This morning while I was driving to work, I was listening to Leighton Smith on Newstalk ZB. Considering that my ride only lasts 15 minutes and one must listen to several commercials as well, I managed to catch just a little snippet of the discussion.

One caller spoke about how children needed a balance of love and firmness. Love without discipline, he explained, produced pampered and rude children. Firmness without love produced repressed children. But with the balance, you had children who respected others and who were also well liked.

This caller went on to explain that the parent’s tool for firmness had been taken away by the Anti-smacking bill, and power over the children was being shifted from the parents to the state. He said that the situation reminded him of the Nazi regime where children were encouraged to spy on their parents.

I believe Leighton agreed with this caller almost entirely, except that he wanted to make two observations. One, that we must not give up and think that as parents we have no way of remaining firm. The bill had made it harder, much harder, but parents had to put their minds to it and figure out how to work around this issue. Not only this, parents had also to make up for the deficit in morals among the children’s peers and in society generally. Two, while he agreed that power was being transferred from parents to the state, to be fair, he felt that it was happening more by default rather than by sinister planning, unlike what had been the case with the Nazis.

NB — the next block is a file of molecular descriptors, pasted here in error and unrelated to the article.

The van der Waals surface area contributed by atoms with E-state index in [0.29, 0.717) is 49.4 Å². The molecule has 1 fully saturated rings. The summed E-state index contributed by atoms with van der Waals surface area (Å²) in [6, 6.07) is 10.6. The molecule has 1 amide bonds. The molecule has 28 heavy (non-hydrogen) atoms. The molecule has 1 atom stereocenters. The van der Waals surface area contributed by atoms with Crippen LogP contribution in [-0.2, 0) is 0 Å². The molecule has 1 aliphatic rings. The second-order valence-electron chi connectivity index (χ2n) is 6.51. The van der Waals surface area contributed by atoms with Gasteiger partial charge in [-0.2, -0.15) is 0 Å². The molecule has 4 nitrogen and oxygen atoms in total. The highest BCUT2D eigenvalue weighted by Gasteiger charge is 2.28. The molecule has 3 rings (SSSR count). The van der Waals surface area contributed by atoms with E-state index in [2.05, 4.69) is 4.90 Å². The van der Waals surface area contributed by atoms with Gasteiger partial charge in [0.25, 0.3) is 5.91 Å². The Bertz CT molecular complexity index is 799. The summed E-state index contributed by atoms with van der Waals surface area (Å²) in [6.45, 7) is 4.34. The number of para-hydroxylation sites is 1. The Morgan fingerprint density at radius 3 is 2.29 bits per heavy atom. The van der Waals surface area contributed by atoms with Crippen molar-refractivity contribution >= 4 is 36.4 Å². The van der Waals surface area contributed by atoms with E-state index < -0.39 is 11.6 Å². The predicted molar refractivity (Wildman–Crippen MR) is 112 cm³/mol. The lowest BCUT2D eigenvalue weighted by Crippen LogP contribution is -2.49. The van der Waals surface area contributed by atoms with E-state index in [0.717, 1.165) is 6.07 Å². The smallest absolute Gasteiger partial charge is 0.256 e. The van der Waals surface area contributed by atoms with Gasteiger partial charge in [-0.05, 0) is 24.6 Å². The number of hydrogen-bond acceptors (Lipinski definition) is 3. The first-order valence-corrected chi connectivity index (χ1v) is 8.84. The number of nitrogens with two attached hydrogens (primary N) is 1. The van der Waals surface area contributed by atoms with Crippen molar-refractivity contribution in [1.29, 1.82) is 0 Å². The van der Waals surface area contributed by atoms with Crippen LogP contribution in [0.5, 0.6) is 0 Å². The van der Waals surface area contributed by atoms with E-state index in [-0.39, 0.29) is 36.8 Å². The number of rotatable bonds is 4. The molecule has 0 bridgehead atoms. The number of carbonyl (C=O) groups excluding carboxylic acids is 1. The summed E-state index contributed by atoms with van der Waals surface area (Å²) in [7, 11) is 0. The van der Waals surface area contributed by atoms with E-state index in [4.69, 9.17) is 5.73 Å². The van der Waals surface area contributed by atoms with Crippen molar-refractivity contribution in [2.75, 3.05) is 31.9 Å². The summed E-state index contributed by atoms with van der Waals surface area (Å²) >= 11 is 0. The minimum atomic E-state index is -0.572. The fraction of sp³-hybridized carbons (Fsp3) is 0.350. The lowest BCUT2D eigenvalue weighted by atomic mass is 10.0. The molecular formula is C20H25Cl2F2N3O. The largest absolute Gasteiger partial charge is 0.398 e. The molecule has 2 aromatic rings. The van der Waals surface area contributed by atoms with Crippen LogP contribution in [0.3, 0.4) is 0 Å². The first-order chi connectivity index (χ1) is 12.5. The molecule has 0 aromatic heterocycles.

Leighton then went on to read an email from a woman who explained how in the pre-bill days, disciplining their children included one or two warnings and lastly a smack if the child persisted in being difficult. But after the anti smacking bill, the smack has been relagated to the last last (sic) thing, the main punishments, now, being in the form of not being allowed to watch TV shows, pocket money being withheld, and so on. Leighton wanted to interupt his reading at this point, but read on.

The email narated that when that woman and her husband explained the new system to their children, the daughter had wanted to know whose idea the bill was, and they explained that it was Sue Bradford’s. Nowadays, whenever the girl has been naughty and is not allowed to watch her favourite Disney channel, or whatever, for a week, she grumbles that it was all because of the Sue woman, for a smack would have been so much faster. “Out of the mouth of babes . . .,” she wrote in closing.

Leighton continued by explaining how a punishment of this nature was so much more harder on parents as well. Where once a smack would have sufficed beautifully, one now has to go through a miserable week with the child, constantly explaining the reasons for the punishment and struggling not to back down.

Good on good NZ parents for persevering in the disciplining of their children.

(Disclaimmer: I do not agree with all that Leighton says all the time.)